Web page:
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The Boxes

Updated on July 4, 2011

“If you want to do this by yourself just say so and we will gladly leave! I don’t have the wealth of time that you do to sort though each and every piece of paper Mom has hoarded all of these years and the landlord wants this property ready to show by the weekend.”

Tim had been pressing his luck with Traci since before the funeral and she was close to taking him up on his offer to leave her to do it all. Knowing the time constraints, she swallowed her anger and replied, “If you could put her clothes in the boxes and pack up the dishes for the Goodwill truck, I can finish in here and I’ll do the bathroom next.”

“All that you need to do,” Tim replied through clenched teeth, ”is turn the damned dresser drawers upside down, into the trash bags and you’d be finished. There are no hidden treasures, no life insurance policies, nothing of any importance or worth the time you’re spending on cleaning out the damned place!” He stormed from the room before his sister could respond. His wife shrugged her shoulders as if to say she agreed and followed close behind.

Their mother had died with no burial insurance, no savings and the only final wishes she had made known were that she wanted to be cremated and not buried. Because she was indigent, the county would have paid to have her remains cremated and put in a cardboard box. Pride kept her brother from allowing this and he had contacted the funeral home and made arrangements for a large service including a viewing of the body, an urn, scheduling for the burial of the urn at a later date and a service, and a large headstone. The people in attendance didn’t know their mother but they knew Tim and the room was filled to over flowing with flowers, plants, memorial statues, and the music he felt appropriate played softy in the background. He stood stoically at the entrance of the room and received the guests, shaking hands and accepting hugs and offers of condolence. Their mother’s body was displayed at the front of the room in an impressive white and gold coffin and pictures of her that had been retouched by a professional photographer were placed on an intricately carved mahogany table near the coffin. Accenting the photographs, in gilded frames, were more flower arrangements and candles that flickered and were reflected in the glass prisms of a huge lamp that projected just the right amount of light to showcase the photos.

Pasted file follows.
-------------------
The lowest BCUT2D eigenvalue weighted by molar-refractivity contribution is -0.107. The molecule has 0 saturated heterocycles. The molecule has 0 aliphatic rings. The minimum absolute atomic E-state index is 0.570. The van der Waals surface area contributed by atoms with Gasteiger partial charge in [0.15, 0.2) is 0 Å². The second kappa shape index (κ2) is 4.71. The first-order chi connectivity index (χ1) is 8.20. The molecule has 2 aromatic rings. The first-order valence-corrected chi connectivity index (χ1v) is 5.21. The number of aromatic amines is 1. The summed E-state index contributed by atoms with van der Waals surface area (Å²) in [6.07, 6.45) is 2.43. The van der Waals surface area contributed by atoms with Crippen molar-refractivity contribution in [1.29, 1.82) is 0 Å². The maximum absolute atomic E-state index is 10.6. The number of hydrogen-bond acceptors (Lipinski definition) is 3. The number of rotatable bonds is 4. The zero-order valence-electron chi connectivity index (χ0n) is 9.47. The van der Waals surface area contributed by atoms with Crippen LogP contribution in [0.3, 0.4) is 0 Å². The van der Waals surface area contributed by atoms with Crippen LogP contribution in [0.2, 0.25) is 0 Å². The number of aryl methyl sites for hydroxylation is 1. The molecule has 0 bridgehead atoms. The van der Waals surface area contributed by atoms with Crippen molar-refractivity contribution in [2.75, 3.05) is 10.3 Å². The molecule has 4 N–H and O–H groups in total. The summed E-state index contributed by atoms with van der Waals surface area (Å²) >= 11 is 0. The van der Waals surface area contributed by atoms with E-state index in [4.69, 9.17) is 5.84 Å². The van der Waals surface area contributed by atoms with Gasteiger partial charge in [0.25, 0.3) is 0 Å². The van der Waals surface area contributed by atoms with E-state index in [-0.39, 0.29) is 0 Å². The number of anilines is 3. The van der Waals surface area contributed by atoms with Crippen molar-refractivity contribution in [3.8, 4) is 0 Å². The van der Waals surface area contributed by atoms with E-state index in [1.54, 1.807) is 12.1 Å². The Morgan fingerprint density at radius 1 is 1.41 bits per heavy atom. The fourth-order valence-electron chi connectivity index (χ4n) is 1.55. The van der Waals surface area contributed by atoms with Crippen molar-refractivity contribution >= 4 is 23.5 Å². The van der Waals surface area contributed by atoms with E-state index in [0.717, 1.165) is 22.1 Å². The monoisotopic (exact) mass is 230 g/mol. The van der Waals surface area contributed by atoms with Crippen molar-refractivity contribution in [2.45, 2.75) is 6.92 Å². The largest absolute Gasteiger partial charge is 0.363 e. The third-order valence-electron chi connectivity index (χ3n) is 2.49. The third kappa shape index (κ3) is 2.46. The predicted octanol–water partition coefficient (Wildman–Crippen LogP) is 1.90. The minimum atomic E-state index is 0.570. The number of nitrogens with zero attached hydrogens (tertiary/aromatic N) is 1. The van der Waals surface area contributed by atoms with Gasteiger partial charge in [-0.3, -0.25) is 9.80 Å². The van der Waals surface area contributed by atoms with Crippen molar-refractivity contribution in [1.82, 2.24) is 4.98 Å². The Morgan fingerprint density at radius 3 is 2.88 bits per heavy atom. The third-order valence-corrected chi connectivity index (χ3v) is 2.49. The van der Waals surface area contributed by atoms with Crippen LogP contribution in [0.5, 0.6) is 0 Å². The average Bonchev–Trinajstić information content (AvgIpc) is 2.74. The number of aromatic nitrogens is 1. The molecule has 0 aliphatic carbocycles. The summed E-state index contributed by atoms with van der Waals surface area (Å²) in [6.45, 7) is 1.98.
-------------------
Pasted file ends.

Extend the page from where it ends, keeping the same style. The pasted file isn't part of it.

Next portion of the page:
The service was conducted by the minister of the church Tim attended infrequently but supported on regular basis. Their mother’s body did not resemble her at any point in her life. She was dressed in clothing and jewelry chosen and purchased by Tim’s wife and apparently she had also directed the styling of her hair and the application of her make-up. All in all Tim was pleased and Traci felt as if she had attended the funeral of a complete stranger.

She startled as her sister-in-law stuck her head in the bedroom to let her know they were leaving. “Really Traci, you need to just get this done and go home. We already reek of tobacco smoke and cat urine from being here and you are sitting on the carpet! You’ll have to burn your clothing!”

Traci relaxed a little after they were gone and decided to make her self a pot of coffee. She retrieved the small aluminum canister from the refrigerator and could hear her mother sharing the tip that coffee stayed fresh longer when kept refrigerated. She looked for bottled water and finding none decided if she must, she would settle for tap although she’d never understand how her mother could have used it. It hadn’t dawned on either of the kids that their mother had done without what they had grown to consider basic necessities of living. Her small monthly check had barely covered the rent, utilities and medicine, let alone food for herself and her two cats. Traci was admittedly miffed and her brother furious when they found a large box that contained all of the expensive and lavish gifts they had given her over the years. There were many designer outfits with matching accessories, broaches and earrings from the finest jeweler in the state, imported perfumes and lotions, just everything she could have wanted. Why a woman in her mid-sixties trolled around in blue-jeans and t-shirts they could only attribute to her obvious dementia. She had refused dining invitations at the country club or any of the finer restaurants and would ask if they could pick up the ingredients for dinner which she could prepare for them at her apartment. Of course they refused. No one was going to sit in that stuffy apartment that smelled of cigarettes and cat. She could have had fine furniture as well if only she had followed their wishes and given up smoking and the destructive animals. She wondered if her mother even realized how difficult she had made their lives with her odd ways and stubborn refusals to conform to their simple requests.